Sometimes 80, sometimes 90, maybe 100, what is it? Cyclists have good reason to be confused about what is “optimal”. Having said that, here is a short summary that might be helpful.
- Pro’s prefer higher cadences .
- Efficiency improves as cadence increases (for high power outputs) .
- A higher cadence is less “fatiguing” .
- Riding at a lower cadence (80 vs. 100) might be more beneficial for low to moderate power outputs [7, 8]
What does it mean for you? Here are a few suggestions…
- Get familiar with your preferred cadence over different terrain. Sustained climbs, TT’s, flat group rides/races. What does your data say? How closely do you compare with the riders in Lucia’s study or in this year’s Tour?
- Experiment with different cadences; track your average power or compare your Strava times.
- Mix up your workouts by challenging yourself to ride at a variety of cadences (80, 90, 100).
- And finally, experiment on long group rides/races by selecting a lower cadence (80) in anticipation of high-intensity segments. Are you able to produce higher peak power outputs toward the finish of rides/races? Maybe a variable cadence approach to your riding/racing is the special sauce to you getting a win or setting a new PR.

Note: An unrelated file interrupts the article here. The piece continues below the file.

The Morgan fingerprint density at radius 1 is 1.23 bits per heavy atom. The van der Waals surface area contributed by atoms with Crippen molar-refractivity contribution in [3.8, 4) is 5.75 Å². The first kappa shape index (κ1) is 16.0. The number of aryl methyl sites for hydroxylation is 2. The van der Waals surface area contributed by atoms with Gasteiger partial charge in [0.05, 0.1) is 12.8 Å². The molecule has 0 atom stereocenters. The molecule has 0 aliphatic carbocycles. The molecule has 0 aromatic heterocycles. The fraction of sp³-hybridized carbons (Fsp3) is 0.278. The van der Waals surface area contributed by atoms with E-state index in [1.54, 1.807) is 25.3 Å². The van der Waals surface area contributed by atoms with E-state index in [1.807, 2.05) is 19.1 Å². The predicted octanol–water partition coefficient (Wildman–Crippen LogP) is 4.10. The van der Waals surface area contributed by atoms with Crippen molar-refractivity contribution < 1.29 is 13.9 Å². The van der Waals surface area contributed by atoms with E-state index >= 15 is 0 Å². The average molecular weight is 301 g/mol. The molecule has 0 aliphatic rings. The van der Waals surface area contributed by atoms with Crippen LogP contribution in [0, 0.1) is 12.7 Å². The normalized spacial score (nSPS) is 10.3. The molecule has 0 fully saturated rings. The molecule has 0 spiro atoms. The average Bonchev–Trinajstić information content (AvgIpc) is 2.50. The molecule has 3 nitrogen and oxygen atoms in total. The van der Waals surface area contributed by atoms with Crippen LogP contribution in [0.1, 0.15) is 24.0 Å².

References1. Benedict FG, C.E., Muscular work. A metabolic study with special reference to the efficiency of the human body as a machine. 1913, Washington, D.C.: Carnegie Institution of Washington. 2. Lucia, A., J. Hoyos, and J.L. Chicharro, Preferred pedalling cadence in professional cycling. Med Sci Sports Exerc, 2001. 33(8): p. 1361-6. 3. Lucia, A., et al., In Professional Road Cyclists, Low Pedaling Cadences Are Less Efficient. Medicine & Science in Sports & Exercise, 2004. 36(6): p. 1048-1054. 4. Faria, E., D. Parker, and I. Faria, The Science of Cycling. Sports Medicine, 2005. 35(4): p. 313-337. 5. Ahlquist, L., et al., The effect of pedaling frequency on glycogen depletion rates in type I and type II quadriceps muscle fibers during submaximal cycling exercise. European Journal of Applied Physiology and Occupational Physiology, 1992. 65(4): p. 360-364. 6. Pandolf, K.B. and B.J. Noble, The effect of pedalling speed and resistance changes on perceived exertion for equivalent power outputs on the bicycle ergometer. Med Sci Sports, 1973. 5(2): p. 132-6. 7. Hansen, E.A. and G. Smith, Factors affecting cadence choice during submaximal cycling and cadence influence on performance. Int J Sports Physiol Perform, 2009. 4(1): p. 3-17. 8. Stebbins, C.L., J.L. Moore, and G.A. Casazza, Effects of cadence on aerobic capacity following a prolonged, varied intensity cycling trial. J Sports Sci Med, 2014. 13(1): p. 114-9.